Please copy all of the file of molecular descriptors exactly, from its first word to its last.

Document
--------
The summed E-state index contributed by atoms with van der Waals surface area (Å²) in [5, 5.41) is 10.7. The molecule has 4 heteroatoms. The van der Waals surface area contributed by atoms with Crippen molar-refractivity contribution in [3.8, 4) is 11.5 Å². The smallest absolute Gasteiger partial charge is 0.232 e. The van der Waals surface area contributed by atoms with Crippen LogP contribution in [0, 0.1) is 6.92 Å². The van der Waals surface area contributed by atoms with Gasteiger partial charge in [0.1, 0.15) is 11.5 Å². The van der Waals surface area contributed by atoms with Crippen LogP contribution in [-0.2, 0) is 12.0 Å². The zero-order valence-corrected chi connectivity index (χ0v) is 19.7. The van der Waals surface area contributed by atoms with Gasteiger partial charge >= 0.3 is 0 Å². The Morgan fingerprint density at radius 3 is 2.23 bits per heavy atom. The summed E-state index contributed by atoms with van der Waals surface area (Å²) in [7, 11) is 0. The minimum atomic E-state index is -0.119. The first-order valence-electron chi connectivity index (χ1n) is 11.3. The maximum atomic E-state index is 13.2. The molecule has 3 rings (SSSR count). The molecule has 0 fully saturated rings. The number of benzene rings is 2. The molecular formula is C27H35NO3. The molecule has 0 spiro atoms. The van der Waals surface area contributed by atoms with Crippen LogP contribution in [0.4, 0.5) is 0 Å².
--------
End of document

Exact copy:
The summed E-state index contributed by atoms with van der Waals surface area (Å²) in [5, 5.41) is 10.7. The molecule has 4 heteroatoms. The van der Waals surface area contributed by atoms with Crippen molar-refractivity contribution in [3.8, 4) is 11.5 Å². The smallest absolute Gasteiger partial charge is 0.232 e. The van der Waals surface area contributed by atoms with Crippen LogP contribution in [0, 0.1) is 6.92 Å². The van der Waals surface area contributed by atoms with Gasteiger partial charge in [0.1, 0.15) is 11.5 Å². The van der Waals surface area contributed by atoms with Crippen LogP contribution in [-0.2, 0) is 12.0 Å². The zero-order valence-corrected chi connectivity index (χ0v) is 19.7. The van der Waals surface area contributed by atoms with Gasteiger partial charge >= 0.3 is 0 Å². The Morgan fingerprint density at radius 3 is 2.23 bits per heavy atom. The summed E-state index contributed by atoms with van der Waals surface area (Å²) in [7, 11) is 0. The minimum atomic E-state index is -0.119. The first-order valence-electron chi connectivity index (χ1n) is 11.3. The maximum atomic E-state index is 13.2. The molecule has 3 rings (SSSR count). The molecule has 0 fully saturated rings. The number of benzene rings is 2. The molecular formula is C27H35NO3. The molecule has 0 spiro atoms. The van der Waals surface area contributed by atoms with Crippen LogP contribution in [0.4, 0.5) is 0 Å².